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Topic donated. No longer about learning to write a driver for fun and with ease

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As a general thought, writing drivers for a micro-kernel tends to be much easier and less error-prone than for a monolithic kernel. Not that it helps if you have to deal with a Linux-based system.


--- Quote from: janoc on September 18, 2023, 02:20:06 pm ---
--- Quote from: RoGeorge on September 17, 2023, 09:22:09 am ---Starting a drivers-101 with a block device might be a block.  Even the pros want them gone, like in FreeBSD:

--- End quote ---

I wonder what relevance have FreeBSD drivers/manuals for writing Linux drivers?

--- End quote ---

Your post was pointing that drivers are not easy, and you were giving the examples of a block device and/or a USB driver as not easy, or at least that's what I understood.  True that, some drivers are not easy, but we don't want to discourage by starting with the most complicated.

Indeed, some drivers are so nasty that even the professional developers would want them gone, as for example in FreeBSD.  FreeBSD is not GNU/Linux, but I guess the difficulties for a block device driver are the same no matter the OS.  That's why bringing the FreeBSD.

Though, I never wrote such a driver for any modern OS, so I might be wrong with that guess.  The closest I've wrote was a driver for a floppy disk for CP/M, a very different OS and from long ago.  Not much would still apply today.

About the USB, it stands for Universal Serial Bus, and it is indeed "universal" if we think at the plethora of hardware that can make use of the USB.  No trolling, only a different viewpoint.  I'm an electronist, when I say USB I picture the hardware first.  Usually, by serial communication the default I picture is the UART.

Compared to the humble UART, USB has a very complicated behavior.  USB has many working modes, speed negotiation, it is plug and play, hot swapable, power/voltage negotiation, device enumeration, hubs, additional regulations for VID/PID allocation, and who knows what else.

So yes, you are correct, some drivers are far from easy, such as the two examples you gave.
Only argued against those examples in order to keep the learning easy, no trolling intended.

Nominal Animal:
Is anything worthwhile easy?  Among things that do not already exist, and haven't been reinvented time and time again?

I prefer to use 'straightforward', because when you know how the driver needs to operate, writing the code itself using the existing kernel guidelines is laborious but not difficult: it is a lot of work, but all the needed information and tools are available online for free.  It's like digging a ditch: the first thing to do is to ensure it is dug where it performs the desired purpose, and does not accidentally move a nearby lake a couple of miles in the wrong direction.

The difficult part about drivers is to find out exactly what the driver has to do to be useful, and what it needs to do to perform the desired task or tasks.  Stuff like locking, memory accounting, workers and workqueues, and so on.  This is both difficult (because of its complexity), taking a long time, but also requires experience, or you'll get bogged down in all the myriad traps for new players.  The design part is the hard part, not the coding part.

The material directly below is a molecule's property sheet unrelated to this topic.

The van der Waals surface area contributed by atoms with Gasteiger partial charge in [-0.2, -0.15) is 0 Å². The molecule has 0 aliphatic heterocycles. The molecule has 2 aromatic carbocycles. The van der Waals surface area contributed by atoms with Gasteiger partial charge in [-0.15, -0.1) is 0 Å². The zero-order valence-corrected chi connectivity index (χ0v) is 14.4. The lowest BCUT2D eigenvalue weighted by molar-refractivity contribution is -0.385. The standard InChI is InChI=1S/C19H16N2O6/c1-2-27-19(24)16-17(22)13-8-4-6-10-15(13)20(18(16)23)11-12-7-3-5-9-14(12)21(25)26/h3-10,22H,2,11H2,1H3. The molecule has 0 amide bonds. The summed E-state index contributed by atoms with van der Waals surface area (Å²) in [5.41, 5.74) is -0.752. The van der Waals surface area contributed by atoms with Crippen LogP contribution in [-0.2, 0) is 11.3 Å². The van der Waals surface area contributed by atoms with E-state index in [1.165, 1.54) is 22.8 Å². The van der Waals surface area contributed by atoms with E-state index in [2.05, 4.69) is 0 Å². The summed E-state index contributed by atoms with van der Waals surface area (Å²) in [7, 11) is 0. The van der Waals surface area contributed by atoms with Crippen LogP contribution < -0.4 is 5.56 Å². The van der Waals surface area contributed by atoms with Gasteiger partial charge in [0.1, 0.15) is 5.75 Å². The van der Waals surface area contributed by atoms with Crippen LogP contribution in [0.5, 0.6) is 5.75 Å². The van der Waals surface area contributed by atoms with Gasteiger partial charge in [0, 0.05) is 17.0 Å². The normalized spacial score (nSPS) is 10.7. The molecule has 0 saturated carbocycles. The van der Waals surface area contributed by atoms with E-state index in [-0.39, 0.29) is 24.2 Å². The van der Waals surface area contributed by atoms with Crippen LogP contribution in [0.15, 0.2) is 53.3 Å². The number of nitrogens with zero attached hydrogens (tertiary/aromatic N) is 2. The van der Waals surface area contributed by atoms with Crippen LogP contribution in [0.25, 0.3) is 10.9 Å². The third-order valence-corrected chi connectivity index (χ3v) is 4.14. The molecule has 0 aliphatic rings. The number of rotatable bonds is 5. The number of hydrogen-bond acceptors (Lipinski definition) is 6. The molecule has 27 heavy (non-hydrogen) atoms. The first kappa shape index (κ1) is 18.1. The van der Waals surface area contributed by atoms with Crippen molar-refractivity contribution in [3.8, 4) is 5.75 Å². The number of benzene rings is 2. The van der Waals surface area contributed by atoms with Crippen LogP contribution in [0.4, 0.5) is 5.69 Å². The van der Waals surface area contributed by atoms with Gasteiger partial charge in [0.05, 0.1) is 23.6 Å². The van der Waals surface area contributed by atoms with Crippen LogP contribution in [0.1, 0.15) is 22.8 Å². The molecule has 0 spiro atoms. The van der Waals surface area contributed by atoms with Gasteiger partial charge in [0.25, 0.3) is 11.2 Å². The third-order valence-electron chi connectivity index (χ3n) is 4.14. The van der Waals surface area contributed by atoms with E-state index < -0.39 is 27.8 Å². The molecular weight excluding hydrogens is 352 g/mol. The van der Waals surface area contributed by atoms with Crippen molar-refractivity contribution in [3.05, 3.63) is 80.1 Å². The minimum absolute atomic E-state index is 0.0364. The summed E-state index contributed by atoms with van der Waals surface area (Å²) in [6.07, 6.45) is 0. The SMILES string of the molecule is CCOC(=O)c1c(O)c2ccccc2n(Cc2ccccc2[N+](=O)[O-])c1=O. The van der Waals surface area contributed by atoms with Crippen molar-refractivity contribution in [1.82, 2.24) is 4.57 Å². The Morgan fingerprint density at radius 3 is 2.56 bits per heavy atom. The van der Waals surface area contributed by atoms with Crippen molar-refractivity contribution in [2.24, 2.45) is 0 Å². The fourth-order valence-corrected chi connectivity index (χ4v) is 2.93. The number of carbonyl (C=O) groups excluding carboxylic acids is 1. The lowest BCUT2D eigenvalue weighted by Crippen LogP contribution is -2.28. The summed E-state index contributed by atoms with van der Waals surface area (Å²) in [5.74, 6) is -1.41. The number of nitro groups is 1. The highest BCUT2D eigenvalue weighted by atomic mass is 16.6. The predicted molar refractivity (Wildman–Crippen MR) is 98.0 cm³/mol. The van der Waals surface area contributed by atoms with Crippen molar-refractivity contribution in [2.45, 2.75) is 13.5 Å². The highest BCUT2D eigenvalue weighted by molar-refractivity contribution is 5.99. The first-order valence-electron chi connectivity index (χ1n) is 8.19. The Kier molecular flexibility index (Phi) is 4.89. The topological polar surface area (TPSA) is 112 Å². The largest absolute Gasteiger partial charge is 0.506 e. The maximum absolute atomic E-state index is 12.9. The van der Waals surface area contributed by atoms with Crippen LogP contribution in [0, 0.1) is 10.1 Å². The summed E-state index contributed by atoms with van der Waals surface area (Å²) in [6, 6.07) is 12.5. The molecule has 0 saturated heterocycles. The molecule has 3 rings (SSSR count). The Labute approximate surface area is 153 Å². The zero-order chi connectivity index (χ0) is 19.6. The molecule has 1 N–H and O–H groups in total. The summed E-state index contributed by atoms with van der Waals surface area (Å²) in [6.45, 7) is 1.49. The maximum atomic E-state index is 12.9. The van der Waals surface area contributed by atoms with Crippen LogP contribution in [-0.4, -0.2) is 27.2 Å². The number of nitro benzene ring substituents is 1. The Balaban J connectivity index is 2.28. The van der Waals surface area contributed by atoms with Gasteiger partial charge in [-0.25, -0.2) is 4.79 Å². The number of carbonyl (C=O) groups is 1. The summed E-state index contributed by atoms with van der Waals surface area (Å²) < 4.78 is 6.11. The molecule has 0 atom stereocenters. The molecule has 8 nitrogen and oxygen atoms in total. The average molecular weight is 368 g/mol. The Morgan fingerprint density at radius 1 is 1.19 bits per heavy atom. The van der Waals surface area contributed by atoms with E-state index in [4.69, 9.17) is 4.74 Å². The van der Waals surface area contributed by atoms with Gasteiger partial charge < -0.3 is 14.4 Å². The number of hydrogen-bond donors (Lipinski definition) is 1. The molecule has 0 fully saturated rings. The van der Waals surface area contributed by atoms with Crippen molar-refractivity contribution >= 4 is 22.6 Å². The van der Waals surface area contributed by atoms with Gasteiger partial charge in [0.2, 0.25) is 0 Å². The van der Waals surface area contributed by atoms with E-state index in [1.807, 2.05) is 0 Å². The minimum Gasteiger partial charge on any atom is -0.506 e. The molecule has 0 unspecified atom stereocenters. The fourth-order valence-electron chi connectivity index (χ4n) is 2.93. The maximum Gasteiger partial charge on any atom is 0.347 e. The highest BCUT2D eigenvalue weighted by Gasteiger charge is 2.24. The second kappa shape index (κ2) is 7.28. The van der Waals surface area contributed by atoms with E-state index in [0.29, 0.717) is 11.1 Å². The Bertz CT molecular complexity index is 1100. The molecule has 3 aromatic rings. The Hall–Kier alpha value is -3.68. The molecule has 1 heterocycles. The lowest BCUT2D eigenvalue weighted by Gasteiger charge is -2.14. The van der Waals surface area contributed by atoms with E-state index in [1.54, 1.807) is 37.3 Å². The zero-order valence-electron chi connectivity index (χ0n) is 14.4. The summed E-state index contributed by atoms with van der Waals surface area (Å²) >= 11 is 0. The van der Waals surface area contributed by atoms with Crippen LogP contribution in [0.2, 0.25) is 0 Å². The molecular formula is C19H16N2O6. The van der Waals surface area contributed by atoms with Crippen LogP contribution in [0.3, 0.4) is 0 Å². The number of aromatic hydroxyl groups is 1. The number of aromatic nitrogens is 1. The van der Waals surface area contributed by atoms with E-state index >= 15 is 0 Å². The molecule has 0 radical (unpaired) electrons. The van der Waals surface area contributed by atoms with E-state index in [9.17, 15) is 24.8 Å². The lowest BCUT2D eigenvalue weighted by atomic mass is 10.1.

In DiTBho's case, probing order and hardware details, and having to maintain/backport/update/upgrade a driver someone else designed, I bet is a major source of pain.  Not Linux per se, unless you count in the "why doesn't this already exist in this form for this bloody arch?" sense.

As SiliconWizard mentioned, microkernel drivers tend to be easier to design because the privilege separation also forces one to use simpler interfaces between drivers and subsystems, so the design work is more structured.  In monolithic kernels, existing interfaces can have all sorts of inefficiencies and idiosyncracies.  In the case of the Linux kernel, those interfaces are constantly evolving; no stable kernel-internal interfaces exist at all.  The fewer subsystems a Linux driver interacts with, the easier it is to write; and vice versa.  PCI/PCIe + bus management + locking + memory can get quite hairy to properly design, and if you are "forced" to continue someone elses design you aren't even sure is sane, would give me the heebie-jeebies.  Add to more than one concurrent userspace user for that driver, and I start getting hives: designing something robust with that kind of complexity takes a lot of effort.

(I've long since learned to treat code rewrites as design-wide refactoring, where you use the old stuff to see what works, make that central and stable, and try to make it possible to try something better for the stuff the old stuff didn't do right.  Then again, even with a high output rate, that is not "a commercially viable use of development resources", because users are nowadays used (pun intended) to less than reliable tools; nobody is willing to pay for such work to be done.)

For USB devices, the usbfs /dev/bus/usb/jjj/kkk device interface is rather nice for userspace drivers.  It is no longer a separate filesystem in current kernels, and is included in the USB core, so its name is misleading; but it does support even async bulk and isochronous transfers and so on.

For anyone wishing/having to/considering doing Linux driver development, I do warmly recommend looking through the Linux Kernel Driver Implementer's API Guide, it being the documentation kernel developers themselves try to keep up to date.  Just getting an intuitive picture of how different drivers and hardware architectures work in Linux, will help with the difficult and hard driver design work.


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